Four aspirins later...

We've all used website forms. You enter some data in the fields, click Submit, and the site takes the action you want (special page access, service signups, member registrations, etc.)

I think both of the printers I visited used the same form script. It did not do that.

Both, upon clicking Submit, yanked my email client into operation and threw a New Message window at me. One filled with gobbledygook - the data I'd entered buried among various characters and HTML symbols.

It looked something like this: "Data&*element$%unreadable%%junk#(allwrapped@!up0in$&nonsense)@"

My eyes hurt just looking at that.

I'm sure some of you have seen this before. I have too, but this week's little episode made me think about the ramifications of something like this. What kind of message are you communicating, when your website's technology throws illegible surprises at its visitors?

You're communicating that you're not interested in making things easy for your customer. It's less work for you to make them take extra steps. Thing is, what will most people do when an email pops up in their face, no warning, no understanding?

Quickly close it I'd bet, thinking it's a virus or spam. Then you lost a potential sale. And you're the one who caused it.

Forms are not that hard to engineer. They should be a seamless part of your communication strategy - collect data automatically, so you can focus on the relationship with your potential customer. Unfortunately, writing can't help a bad form. But technology can.

In case you're thinking of building forms into your site (or you might happen to use a script like I've described), you can find everything you need at either of these websites:
Form Assembly - Create and Process State-of-the-Art Web Forms
Wufoo - Making forms easy + fast + fun

Also, if you're using a form to collect addresses for a newsletter, Constant Contact has a signup box script available for all its customers: Constant
(Pretty good email marketing solution too.)

Besides the confusion and subtle message I mentioned earlier, this kind of technology roadblock does a few other things to business communication:

Negative impression. I was a bit irritated at the messages popping up. To me, it conveyed a lack of professionalism. Not much respect for someone only asking questions. Now these printers could be models of professionalism in their person-to-person customer service. But thanks to an extra-step, no-warning email requirement, my impression is not glowing. Want to bet I'm not the only one?

No two-way channel. If you send an email, you expect an email back. If you submit a form, you expect a response page to be loaded. But with a bungle like this, there's a little twinge in the back of your mind. Questions that should be answered already from the website's automatic response mechanism now float to the surface. "Did they get it? Will they respond? What happened? Should I try to ask them? Would they get THAT?"

Lack of response. I sent those emails anyway. That was Monday. Not a peep on Wednesday afternoon. Frankly, if I don't hear back from any vendor I've emailed within 48 hours, they're not getting my business. (Good thing I don't know anyone from those companies.) My first guess as to why would be, "I doubt anyone there wants to deal with emails containing nothing but garbage."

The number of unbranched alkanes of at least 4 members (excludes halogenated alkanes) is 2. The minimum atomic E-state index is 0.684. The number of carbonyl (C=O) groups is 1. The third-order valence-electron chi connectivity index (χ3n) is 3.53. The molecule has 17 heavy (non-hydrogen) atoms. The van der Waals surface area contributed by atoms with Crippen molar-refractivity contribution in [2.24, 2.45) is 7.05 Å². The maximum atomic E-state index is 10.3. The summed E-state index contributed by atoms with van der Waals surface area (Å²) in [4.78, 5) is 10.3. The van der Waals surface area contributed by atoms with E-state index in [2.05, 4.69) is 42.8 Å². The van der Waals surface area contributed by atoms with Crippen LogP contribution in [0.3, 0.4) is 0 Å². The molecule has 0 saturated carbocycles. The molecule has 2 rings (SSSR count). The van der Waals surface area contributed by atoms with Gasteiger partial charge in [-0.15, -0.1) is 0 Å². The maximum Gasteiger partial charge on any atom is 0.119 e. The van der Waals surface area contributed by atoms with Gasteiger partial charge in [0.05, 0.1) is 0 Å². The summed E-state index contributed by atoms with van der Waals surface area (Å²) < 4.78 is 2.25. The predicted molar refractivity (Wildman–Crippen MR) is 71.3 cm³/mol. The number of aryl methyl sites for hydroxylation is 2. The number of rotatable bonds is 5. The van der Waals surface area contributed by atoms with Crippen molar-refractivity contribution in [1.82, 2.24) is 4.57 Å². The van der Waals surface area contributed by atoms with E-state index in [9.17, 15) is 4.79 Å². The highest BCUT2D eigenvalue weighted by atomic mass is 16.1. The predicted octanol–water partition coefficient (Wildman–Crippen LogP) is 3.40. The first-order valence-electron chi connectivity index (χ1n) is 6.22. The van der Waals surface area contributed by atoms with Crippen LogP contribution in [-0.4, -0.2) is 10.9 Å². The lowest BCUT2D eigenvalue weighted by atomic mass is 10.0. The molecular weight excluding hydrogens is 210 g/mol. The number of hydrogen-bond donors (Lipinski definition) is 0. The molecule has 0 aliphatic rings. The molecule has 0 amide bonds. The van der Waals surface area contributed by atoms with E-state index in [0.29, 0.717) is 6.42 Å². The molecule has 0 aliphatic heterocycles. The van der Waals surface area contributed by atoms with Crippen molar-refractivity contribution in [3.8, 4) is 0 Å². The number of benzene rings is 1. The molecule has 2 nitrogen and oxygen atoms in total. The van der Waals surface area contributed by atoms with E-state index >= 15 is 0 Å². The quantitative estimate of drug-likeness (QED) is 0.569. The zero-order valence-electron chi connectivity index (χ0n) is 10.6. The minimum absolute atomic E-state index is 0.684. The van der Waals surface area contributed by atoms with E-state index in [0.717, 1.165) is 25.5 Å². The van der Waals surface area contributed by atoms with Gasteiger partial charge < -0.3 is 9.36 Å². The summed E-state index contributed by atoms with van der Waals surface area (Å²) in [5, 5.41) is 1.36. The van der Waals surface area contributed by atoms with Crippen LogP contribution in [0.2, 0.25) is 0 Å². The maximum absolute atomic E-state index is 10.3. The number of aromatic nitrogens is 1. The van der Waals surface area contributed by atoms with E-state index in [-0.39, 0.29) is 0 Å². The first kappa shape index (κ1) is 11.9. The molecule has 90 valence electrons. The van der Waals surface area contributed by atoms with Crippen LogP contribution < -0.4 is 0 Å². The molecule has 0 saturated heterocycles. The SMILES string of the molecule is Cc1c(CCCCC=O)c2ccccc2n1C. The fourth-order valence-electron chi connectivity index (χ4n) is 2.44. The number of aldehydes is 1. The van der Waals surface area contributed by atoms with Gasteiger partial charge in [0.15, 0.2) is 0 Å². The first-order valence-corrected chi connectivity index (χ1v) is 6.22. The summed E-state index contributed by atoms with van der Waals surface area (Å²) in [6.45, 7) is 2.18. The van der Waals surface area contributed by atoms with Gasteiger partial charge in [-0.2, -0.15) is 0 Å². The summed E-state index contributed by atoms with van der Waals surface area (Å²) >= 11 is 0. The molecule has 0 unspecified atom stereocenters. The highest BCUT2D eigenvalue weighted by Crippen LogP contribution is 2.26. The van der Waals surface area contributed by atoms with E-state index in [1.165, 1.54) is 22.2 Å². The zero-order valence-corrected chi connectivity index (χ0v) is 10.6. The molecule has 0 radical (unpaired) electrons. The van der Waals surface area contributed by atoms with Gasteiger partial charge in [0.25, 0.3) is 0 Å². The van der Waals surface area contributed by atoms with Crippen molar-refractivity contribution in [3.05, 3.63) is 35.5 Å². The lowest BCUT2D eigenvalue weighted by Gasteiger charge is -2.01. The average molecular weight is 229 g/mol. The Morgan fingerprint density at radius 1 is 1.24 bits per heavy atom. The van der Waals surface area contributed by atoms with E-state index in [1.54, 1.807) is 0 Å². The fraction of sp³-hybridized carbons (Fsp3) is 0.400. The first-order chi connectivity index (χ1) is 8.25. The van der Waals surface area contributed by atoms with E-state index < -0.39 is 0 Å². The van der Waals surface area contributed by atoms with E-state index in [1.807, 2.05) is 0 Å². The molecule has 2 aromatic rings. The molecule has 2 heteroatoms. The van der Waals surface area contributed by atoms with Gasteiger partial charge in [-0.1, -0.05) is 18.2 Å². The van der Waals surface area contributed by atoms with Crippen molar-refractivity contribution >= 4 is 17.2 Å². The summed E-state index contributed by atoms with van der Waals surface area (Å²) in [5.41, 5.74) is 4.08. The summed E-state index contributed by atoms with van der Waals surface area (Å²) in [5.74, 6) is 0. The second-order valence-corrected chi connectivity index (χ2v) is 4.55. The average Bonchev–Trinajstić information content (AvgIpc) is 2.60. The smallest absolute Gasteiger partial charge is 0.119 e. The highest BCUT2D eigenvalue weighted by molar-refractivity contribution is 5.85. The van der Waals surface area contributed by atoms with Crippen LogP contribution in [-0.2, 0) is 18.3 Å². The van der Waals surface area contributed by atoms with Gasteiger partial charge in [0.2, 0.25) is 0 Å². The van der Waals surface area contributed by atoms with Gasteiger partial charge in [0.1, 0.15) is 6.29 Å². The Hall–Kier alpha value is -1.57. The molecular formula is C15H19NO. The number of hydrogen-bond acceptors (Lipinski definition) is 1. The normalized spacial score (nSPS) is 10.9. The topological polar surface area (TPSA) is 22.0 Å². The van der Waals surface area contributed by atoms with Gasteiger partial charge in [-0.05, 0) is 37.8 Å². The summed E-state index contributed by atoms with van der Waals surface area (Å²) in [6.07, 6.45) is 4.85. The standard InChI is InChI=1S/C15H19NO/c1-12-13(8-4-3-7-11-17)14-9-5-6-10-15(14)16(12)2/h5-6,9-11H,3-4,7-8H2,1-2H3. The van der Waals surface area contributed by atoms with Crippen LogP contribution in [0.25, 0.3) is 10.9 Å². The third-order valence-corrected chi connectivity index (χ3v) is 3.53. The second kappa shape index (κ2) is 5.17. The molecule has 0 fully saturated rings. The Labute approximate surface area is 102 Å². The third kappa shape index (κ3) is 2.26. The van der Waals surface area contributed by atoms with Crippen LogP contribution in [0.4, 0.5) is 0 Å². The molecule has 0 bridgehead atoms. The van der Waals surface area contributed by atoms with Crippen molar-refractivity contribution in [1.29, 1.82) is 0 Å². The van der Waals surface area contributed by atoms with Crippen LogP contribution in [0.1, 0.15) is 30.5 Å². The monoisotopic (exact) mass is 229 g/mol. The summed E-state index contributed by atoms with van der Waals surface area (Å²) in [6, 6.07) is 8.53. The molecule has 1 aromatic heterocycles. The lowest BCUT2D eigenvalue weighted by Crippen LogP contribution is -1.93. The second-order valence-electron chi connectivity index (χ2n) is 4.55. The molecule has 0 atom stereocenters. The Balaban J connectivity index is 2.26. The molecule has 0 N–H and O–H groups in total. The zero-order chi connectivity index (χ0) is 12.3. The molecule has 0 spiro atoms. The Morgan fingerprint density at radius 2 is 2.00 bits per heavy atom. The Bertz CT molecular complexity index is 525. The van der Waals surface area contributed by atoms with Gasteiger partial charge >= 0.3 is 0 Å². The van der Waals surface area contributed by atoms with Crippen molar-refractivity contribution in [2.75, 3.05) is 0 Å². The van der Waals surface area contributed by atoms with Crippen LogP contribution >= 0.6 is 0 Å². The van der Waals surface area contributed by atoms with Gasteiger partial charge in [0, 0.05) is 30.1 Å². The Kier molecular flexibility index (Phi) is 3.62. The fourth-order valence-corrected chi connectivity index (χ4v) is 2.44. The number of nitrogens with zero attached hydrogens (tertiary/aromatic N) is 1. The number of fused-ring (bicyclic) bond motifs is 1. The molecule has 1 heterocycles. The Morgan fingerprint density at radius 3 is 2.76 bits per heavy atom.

It's little things like a badly-used site form that can severely hurt your business. Communication is a process - your message and your writing are a big part, but they're not the only part. Pay attention to your technology too.

Now I'm going to pick up the phone and get a couple more quotes. Hopefully an email won't jump out of the receiver.


Monday, July 10, 2006

Blue Ferret BlogTip 7-10-06 - 2 Dangerous Assumptions To Avoid When Emailing

We're back! Hope everyone had fun last week.

Today's BlogTip is about emails. Yes, the snippets of conversation and "I need this ASAP" we fire off without so much as an extra glance. Often, we make several assumptions specific to the topic - but a coffee meeting I had with a local photographer (*cough*Stephanie Gordon*cough*) highlighted two common and very dangerous assumptions people make.

These assumptions will almost always cause confusion in your reader(s), and quite possibly misinterpretation. Stephanie even reported an incident where one such email, sent to her, seemed so assumptive that the message looked offensive.

The Dangerous Assumptions to Avoid are:
1. Assume the message needs no context.
2. Assume the reader will understand what you mean.

Like any form of communication, emails need context. If that's not already present in the relationship between you and the reader, put it into the email. (Adding one sentence explaining your reasoning will do it.)

And never, EVER assume the reader understands you. You're not your reader. This goes back to Audience Mischaracterization and Leaps in Logic I discussed in, "Are You Sending Out Communications With Holes In Them?" Read that again, and you'll understand why I list the email assumption as dangerous.

That's all for today! See everyone Wednesday.

(Oh, and P.S. - if you signed up for my Zookoda email broadcasts, they seem to be broken right now. I'm stuck on email hold with Zookoda waiting for a reason why. I'll update when I hear back.)


Monday, July 03, 2006

A 4th of July Thought Request, From the Blue Ferret

Blue Ferret Communications honors the men who risked everything to forge a new ideal, and the men & women who have since stood in defense of it.

I am taking the week off, so I can relax and work on a new book. But instead of mindlessly wishing everyone a happy 4th of July, I'd like to ask you to do something.

Stop and look around. Remember what we as a nation accomplished, when great men got up from their chairs and decided enough was enough. Time and again, America used that same model the Founding Fathers laid down to break oppression, right wrongs, aid the fallen. We've done it before, and we will do it again.

This 4th of July, this Independence Day, ask yourself. What do you feel is wrong with our nation today? What will YOU do when enough is enough?